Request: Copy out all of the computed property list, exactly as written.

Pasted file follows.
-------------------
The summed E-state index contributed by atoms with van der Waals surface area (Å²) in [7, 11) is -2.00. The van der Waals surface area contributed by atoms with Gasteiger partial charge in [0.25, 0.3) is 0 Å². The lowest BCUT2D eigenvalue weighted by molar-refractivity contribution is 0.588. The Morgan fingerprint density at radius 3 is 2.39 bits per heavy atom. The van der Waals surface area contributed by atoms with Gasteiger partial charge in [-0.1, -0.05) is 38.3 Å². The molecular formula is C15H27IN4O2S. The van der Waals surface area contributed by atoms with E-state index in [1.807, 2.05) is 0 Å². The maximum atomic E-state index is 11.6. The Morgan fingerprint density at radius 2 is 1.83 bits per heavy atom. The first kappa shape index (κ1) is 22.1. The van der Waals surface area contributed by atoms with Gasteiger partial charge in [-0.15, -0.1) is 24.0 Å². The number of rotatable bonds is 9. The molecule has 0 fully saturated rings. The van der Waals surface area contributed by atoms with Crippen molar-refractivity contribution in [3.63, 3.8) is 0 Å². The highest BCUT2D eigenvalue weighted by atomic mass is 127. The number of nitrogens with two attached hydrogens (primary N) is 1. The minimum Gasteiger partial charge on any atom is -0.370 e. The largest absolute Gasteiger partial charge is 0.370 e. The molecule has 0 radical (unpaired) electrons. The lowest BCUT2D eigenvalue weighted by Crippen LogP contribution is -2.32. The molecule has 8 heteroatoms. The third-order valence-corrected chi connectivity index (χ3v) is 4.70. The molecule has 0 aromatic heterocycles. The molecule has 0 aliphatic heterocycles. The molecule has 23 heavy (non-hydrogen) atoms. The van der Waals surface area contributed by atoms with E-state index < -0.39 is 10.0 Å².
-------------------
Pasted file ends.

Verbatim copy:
The summed E-state index contributed by atoms with van der Waals surface area (Å²) in [7, 11) is -2.00. The van der Waals surface area contributed by atoms with Gasteiger partial charge in [0.25, 0.3) is 0 Å². The lowest BCUT2D eigenvalue weighted by molar-refractivity contribution is 0.588. The Morgan fingerprint density at radius 3 is 2.39 bits per heavy atom. The van der Waals surface area contributed by atoms with Gasteiger partial charge in [-0.1, -0.05) is 38.3 Å². The molecular formula is C15H27IN4O2S. The van der Waals surface area contributed by atoms with E-state index in [1.807, 2.05) is 0 Å². The maximum atomic E-state index is 11.6. The Morgan fingerprint density at radius 2 is 1.83 bits per heavy atom. The first kappa shape index (κ1) is 22.1. The van der Waals surface area contributed by atoms with Gasteiger partial charge in [-0.15, -0.1) is 24.0 Å². The number of rotatable bonds is 9. The molecule has 0 fully saturated rings. The van der Waals surface area contributed by atoms with Crippen molar-refractivity contribution in [3.63, 3.8) is 0 Å². The highest BCUT2D eigenvalue weighted by atomic mass is 127. The number of nitrogens with two attached hydrogens (primary N) is 1. The minimum Gasteiger partial charge on any atom is -0.370 e. The largest absolute Gasteiger partial charge is 0.370 e. The molecule has 0 radical (unpaired) electrons. The lowest BCUT2D eigenvalue weighted by Crippen LogP contribution is -2.32. The molecule has 8 heteroatoms. The third-order valence-corrected chi connectivity index (χ3v) is 4.70. The molecule has 0 aromatic heterocycles. The molecule has 0 aliphatic heterocycles. The molecule has 23 heavy (non-hydrogen) atoms. The van der Waals surface area contributed by atoms with E-state index < -0.39 is 10.0 Å².